Schools use the grade point average, or GPA, of students to represent the grades the student's earned in various classes. They also use a quality point average, or QPA, system, which multiplies the student's GPA by a specific multiplier. Colleges determine the multiplier by the number of credit hours that a class is worth.

## GPA Definition

Schools determine a student's GPA by his final grade in a class. Students earning an A in a class receive a GPA value for the class of a four. Schools award a three for a B in a class, two for a C, one for a D and a zero for a failing grade. Schools keep these values in their system as a record of students achievement in various classes throughout their educational career. Each completed class has a GPA value awarded, based on the student's grades; however, to find a total GPA, schools must use a weighted system, such as the QPA system.

## QPA Definition

Schools use the QPA system to weigh student grades against the classes that the student takes. The school multiplies the GPA value by a factor that is based on the number of credit hours that a class is worth, as well as any additional multipliers, such as an extra .1 for honors classes. For instance, a student who earned a B in a four hour regular class, earns a QPA of (3.0 x 4) 12 and a GPA in the class worth 3.0.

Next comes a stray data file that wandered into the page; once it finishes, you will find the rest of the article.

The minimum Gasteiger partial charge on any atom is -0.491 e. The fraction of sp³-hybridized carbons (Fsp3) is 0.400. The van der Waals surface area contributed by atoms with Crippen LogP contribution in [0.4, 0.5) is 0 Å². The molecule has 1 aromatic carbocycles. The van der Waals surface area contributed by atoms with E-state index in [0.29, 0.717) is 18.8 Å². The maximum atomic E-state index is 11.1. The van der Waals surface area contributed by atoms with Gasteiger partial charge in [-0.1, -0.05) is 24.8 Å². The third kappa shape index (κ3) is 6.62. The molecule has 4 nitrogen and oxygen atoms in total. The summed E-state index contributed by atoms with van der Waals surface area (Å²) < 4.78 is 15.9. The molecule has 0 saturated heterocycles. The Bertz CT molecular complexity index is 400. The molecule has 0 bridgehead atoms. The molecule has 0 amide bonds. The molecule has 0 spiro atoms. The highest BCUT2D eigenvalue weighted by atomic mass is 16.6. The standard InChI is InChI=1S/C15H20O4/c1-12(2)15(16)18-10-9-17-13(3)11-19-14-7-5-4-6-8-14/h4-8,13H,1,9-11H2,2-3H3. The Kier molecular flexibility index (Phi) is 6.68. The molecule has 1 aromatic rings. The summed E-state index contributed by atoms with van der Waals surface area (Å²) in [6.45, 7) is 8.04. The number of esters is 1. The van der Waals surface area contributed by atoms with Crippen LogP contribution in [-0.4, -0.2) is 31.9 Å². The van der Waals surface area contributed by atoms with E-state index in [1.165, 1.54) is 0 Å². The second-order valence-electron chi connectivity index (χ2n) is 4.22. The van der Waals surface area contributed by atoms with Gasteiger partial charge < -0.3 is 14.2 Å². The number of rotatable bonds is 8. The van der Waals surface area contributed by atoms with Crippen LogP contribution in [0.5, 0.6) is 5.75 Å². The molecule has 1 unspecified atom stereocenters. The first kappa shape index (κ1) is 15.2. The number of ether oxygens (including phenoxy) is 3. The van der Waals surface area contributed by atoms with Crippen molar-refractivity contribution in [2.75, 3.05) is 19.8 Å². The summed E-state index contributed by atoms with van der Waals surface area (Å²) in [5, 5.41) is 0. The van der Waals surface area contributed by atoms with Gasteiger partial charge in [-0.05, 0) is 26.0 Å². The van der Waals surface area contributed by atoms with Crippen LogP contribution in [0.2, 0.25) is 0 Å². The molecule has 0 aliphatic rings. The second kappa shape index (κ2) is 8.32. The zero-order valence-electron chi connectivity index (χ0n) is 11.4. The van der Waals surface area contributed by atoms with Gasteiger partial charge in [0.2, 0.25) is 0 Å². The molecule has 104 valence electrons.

## QPA and Honors

One advantage of the QPA system is that a student who takes honors classes can see her honors work reflected in her grades. The additional multiplier goes into the QPA equation, providing a grade advantage to honors students that reflects the additional work they put into the class. As an example, a student who earned a B in a four hour honors class earns a QPA of (3.0 x 4.0 x 1.1) 13.2. The QPA system also allows schools to determine a student's overall GPA quickly, by adding all of the QPA values for every class the student took and dividing it by the total number of hours that the student completed.

## QPA and Retakes

In situations where students fail to perform as well in a class as they would like, or as their degree requires, they have the option to retake the class. In these cases, a student earns a new grade to replace his old grade. When taking retakes, a student's total hours completed does not increase because the grade is a replacement for an already existing grade. The QPA system allows students to decide whether to take retakes by giving them a clear perception of the impact of the class grade on their overall grade. For instance, if a student earned a 2.0 in a three hour class (2.0 x 3 = 6) and increased the grade to a 4.0 (4.0 x 3 = 12), the student could see the overall six point increase to their total QPA.